One of the things I constant say is that if you open a trade and it hits the point where you decide it is past where you “drew the line”. You should close and take the loss. There HAS to be a point whenever you open a trade that you have this imaginary line. The more inexperience you have, the less flexible it should be. One one gets it right every single time. But in this type of trading you need to kiss a lot of ugly girls (or boys) before you find a nice one.
Taking a loss is something I am very keen to promote among my Mentorship group. Where many traders go wrong is in their inability to “let go” of a bad trade. If you hang on too long it gets out of control. If your opening position is correct then you loss will always be under control should things go badly.
This race is from Lingfield and a maiden race. There are plenty of runners but not many serious players. The favourite is Felwah and is trading at around 2.36 Highly Excited is at 4.6 and the the next 3 runners are around 11-13. When I first assessed the race I couldn’t see a way in, but eventually talked myself into opening a trade. at 1:10 into the video I open up a back trade at 2.5. It didn’t get completely matched, so i go in again at 2.46 My exit position was 2.54 and a loss of £7.38 for my £246 stake. When it turns against me I try to close but do not get all of the stake matched. This is one of the reasons I do not go in too aggressively in markets like this. Getting money in is usually easy. It’s getting it out at a price you want is the problem. I eventually get it closed at 2.58 and decide immediately to add to the lay as there is definitely some opposition to it from at least 2 other runners. My new exit is back at 2.58, but this is by no means safe. the market here is thin, and the odds can move up and down this part of the range very easily. I hope the price may bounce after this rapid move, so add in another lay at 2.6, it doesn’t reach this so I move it to 2.64, this gets matched.
Have at look at this graph:
Notice the huge amount of volume that I highlight at 2.5. When this sort of massive volume hits the market it can often change the direction of a trend. What we see here is that after an initial change it starts to come back before starting drift again. This may be a legacy of this money.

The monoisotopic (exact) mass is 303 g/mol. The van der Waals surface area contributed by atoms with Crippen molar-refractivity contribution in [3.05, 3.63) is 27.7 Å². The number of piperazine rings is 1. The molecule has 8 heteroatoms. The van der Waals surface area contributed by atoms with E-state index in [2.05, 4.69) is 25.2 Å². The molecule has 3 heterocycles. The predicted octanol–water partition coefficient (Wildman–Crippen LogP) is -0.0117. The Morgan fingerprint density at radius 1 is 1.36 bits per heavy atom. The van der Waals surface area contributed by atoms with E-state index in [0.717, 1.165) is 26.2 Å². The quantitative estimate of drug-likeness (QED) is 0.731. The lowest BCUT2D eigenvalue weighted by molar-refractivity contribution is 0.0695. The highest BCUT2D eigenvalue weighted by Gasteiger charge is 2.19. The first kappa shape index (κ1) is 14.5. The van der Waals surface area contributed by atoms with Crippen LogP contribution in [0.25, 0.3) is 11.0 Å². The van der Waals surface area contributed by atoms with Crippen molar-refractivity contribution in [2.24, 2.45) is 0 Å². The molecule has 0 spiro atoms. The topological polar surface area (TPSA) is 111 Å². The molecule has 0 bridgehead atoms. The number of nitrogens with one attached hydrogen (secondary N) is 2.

At 3:33 we have all 4 runners on the ladders near to cross over points. This is significant. There is a surge upwards on Felwah and I want to get some more money matched before it breached the crossover at 3. This was triggered by Highly Excited breaking though at 4. There is plenty of slack in this book, which means the odds can move without effecting other odds. I decide to add to my trade again. When Highly Excited reverses I decide to take what I have and green up for £21.30. The move on Flawless Pink gained momentum very quickly and dropped very quickly. Highly Excited held it’s own for a while before succumbing to the gamble.
My next series of trades were poor. I had the potential to add another £20+, but managed to lose £8 by waiting too long. This phase of the market was very volatile. There are 30 seconds to go on the race countdown clock. Flawless Pink has bounced off the crossover at 6. It had come a long way in a very short space of time.
There is a big chunk of matched volume gathering at around 3 on Felwah, Flawless Pink is back at the cross over at 6 and it looks like Highly excited isn’t so exciting after all and has sulked off. It’s worth noting that Dire Straits has had some support too and is under 10 now. With 20 seconds to go, i am pretty much back to square one. But I don’t like to go down without a fight. What I recognise is that Felwah does not want to breach the matched volume at 3. If it does my exit is immediate. Both Highly Excited (has it’s mojo back) and Flawless Pink have both made a dash for their respective crossovers. This leaves Felwah a one way ticket north. I manage to add another £200 to it before it goes over the crossover at 3. At a green of 312 a tick, it doesn’t take many ticks to make a reasonable profit. Once I close the trade I spot that he is playing up a little going into the stalls and help myself to another £8.
I trade littered with bad decisions. But looking back is always easier than trying to predict the future. It took many twists and turns. I close the trade completely 3 or 4 times. But you have to treat each one as a separate trade.
As always I welcome any comments or questions.
I still have some places left for the September date for induction into my Mentorship program. June and July are both full now. You can read about it HERE